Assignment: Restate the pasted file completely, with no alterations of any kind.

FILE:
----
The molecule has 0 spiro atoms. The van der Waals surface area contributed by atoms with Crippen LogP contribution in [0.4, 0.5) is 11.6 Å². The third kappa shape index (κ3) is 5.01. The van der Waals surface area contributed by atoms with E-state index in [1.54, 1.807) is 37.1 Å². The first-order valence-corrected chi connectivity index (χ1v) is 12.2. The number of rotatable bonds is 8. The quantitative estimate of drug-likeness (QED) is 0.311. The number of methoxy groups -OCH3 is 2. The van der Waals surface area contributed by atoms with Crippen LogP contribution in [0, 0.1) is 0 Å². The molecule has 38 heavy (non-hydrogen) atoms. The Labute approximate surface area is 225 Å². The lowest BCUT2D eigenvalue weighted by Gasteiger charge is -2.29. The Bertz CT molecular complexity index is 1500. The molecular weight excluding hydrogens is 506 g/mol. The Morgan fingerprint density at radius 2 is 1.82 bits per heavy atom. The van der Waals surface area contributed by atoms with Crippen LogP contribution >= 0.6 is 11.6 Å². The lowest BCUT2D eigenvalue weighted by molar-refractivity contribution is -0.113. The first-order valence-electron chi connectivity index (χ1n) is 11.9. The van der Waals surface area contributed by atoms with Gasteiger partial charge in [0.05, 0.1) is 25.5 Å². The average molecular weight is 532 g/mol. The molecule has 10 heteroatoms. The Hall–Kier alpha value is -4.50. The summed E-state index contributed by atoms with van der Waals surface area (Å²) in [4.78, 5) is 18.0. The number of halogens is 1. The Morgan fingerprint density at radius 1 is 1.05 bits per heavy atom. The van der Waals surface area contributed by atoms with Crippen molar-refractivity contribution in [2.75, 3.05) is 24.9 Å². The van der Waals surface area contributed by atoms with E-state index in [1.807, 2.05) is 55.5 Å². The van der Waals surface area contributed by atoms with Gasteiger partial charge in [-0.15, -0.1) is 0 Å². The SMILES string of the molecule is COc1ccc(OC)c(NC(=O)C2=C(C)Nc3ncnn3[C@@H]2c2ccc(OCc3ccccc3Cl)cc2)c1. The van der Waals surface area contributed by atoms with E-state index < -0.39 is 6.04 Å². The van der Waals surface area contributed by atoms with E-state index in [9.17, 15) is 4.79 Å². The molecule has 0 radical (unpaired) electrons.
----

The molecule has 0 spiro atoms. The van der Waals surface area contributed by atoms with Crippen LogP contribution in [0.4, 0.5) is 11.6 Å². The third kappa shape index (κ3) is 5.01. The van der Waals surface area contributed by atoms with E-state index in [1.54, 1.807) is 37.1 Å². The first-order valence-corrected chi connectivity index (χ1v) is 12.2. The number of rotatable bonds is 8. The quantitative estimate of drug-likeness (QED) is 0.311. The number of methoxy groups -OCH3 is 2. The van der Waals surface area contributed by atoms with Crippen LogP contribution in [0, 0.1) is 0 Å². The molecule has 38 heavy (non-hydrogen) atoms. The Labute approximate surface area is 225 Å². The lowest BCUT2D eigenvalue weighted by Gasteiger charge is -2.29. The Bertz CT molecular complexity index is 1500. The molecular weight excluding hydrogens is 506 g/mol. The Morgan fingerprint density at radius 2 is 1.82 bits per heavy atom. The van der Waals surface area contributed by atoms with Crippen LogP contribution >= 0.6 is 11.6 Å². The lowest BCUT2D eigenvalue weighted by molar-refractivity contribution is -0.113. The first-order valence-electron chi connectivity index (χ1n) is 11.9. The van der Waals surface area contributed by atoms with Gasteiger partial charge in [0.05, 0.1) is 25.5 Å². The average molecular weight is 532 g/mol. The molecule has 10 heteroatoms. The Hall–Kier alpha value is -4.50. The summed E-state index contributed by atoms with van der Waals surface area (Å²) in [4.78, 5) is 18.0. The number of halogens is 1. The Morgan fingerprint density at radius 1 is 1.05 bits per heavy atom. The van der Waals surface area contributed by atoms with Crippen molar-refractivity contribution in [2.75, 3.05) is 24.9 Å². The van der Waals surface area contributed by atoms with E-state index in [1.807, 2.05) is 55.5 Å². The van der Waals surface area contributed by atoms with Gasteiger partial charge in [-0.15, -0.1) is 0 Å². The SMILES string of the molecule is COc1ccc(OC)c(NC(=O)C2=C(C)Nc3ncnn3[C@@H]2c2ccc(OCc3ccccc3Cl)cc2)c1. The van der Waals surface area contributed by atoms with E-state index < -0.39 is 6.04 Å². The van der Waals surface area contributed by atoms with E-state index in [9.17, 15) is 4.79 Å². The molecule has 0 radical (unpaired) electrons.